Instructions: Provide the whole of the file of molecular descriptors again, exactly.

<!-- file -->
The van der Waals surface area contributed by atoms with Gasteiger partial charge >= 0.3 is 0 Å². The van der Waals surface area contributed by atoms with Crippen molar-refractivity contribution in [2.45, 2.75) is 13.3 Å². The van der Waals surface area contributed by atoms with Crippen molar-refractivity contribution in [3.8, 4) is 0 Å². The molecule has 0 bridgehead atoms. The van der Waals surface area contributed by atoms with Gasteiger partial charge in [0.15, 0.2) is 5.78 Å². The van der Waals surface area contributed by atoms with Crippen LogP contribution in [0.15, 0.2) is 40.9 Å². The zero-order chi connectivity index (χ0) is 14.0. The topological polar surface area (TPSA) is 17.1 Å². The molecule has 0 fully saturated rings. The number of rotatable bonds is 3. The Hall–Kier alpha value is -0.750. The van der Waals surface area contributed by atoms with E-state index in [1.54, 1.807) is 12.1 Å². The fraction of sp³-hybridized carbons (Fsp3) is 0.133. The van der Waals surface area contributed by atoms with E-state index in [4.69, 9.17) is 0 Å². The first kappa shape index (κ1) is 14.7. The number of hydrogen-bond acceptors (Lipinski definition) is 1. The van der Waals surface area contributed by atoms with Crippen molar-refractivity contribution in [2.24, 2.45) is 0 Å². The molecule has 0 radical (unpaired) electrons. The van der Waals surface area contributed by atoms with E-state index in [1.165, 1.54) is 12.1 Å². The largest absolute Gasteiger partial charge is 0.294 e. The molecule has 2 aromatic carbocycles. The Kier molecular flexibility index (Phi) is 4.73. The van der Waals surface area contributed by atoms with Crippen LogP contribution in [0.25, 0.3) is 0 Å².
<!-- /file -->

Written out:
The van der Waals surface area contributed by atoms with Gasteiger partial charge >= 0.3 is 0 Å². The van der Waals surface area contributed by atoms with Crippen molar-refractivity contribution in [2.45, 2.75) is 13.3 Å². The van der Waals surface area contributed by atoms with Crippen molar-refractivity contribution in [3.8, 4) is 0 Å². The molecule has 0 bridgehead atoms. The van der Waals surface area contributed by atoms with Gasteiger partial charge in [0.15, 0.2) is 5.78 Å². The van der Waals surface area contributed by atoms with Crippen LogP contribution in [0.15, 0.2) is 40.9 Å². The zero-order chi connectivity index (χ0) is 14.0. The topological polar surface area (TPSA) is 17.1 Å². The molecule has 0 fully saturated rings. The number of rotatable bonds is 3. The Hall–Kier alpha value is -0.750. The van der Waals surface area contributed by atoms with E-state index in [1.54, 1.807) is 12.1 Å². The fraction of sp³-hybridized carbons (Fsp3) is 0.133. The van der Waals surface area contributed by atoms with E-state index in [4.69, 9.17) is 0 Å². The first kappa shape index (κ1) is 14.7. The number of hydrogen-bond acceptors (Lipinski definition) is 1. The van der Waals surface area contributed by atoms with Crippen molar-refractivity contribution in [2.24, 2.45) is 0 Å². The molecule has 0 radical (unpaired) electrons. The van der Waals surface area contributed by atoms with E-state index in [1.165, 1.54) is 12.1 Å². The largest absolute Gasteiger partial charge is 0.294 e. The molecule has 2 aromatic carbocycles. The Kier molecular flexibility index (Phi) is 4.73. The van der Waals surface area contributed by atoms with Crippen LogP contribution in [0.25, 0.3) is 0 Å².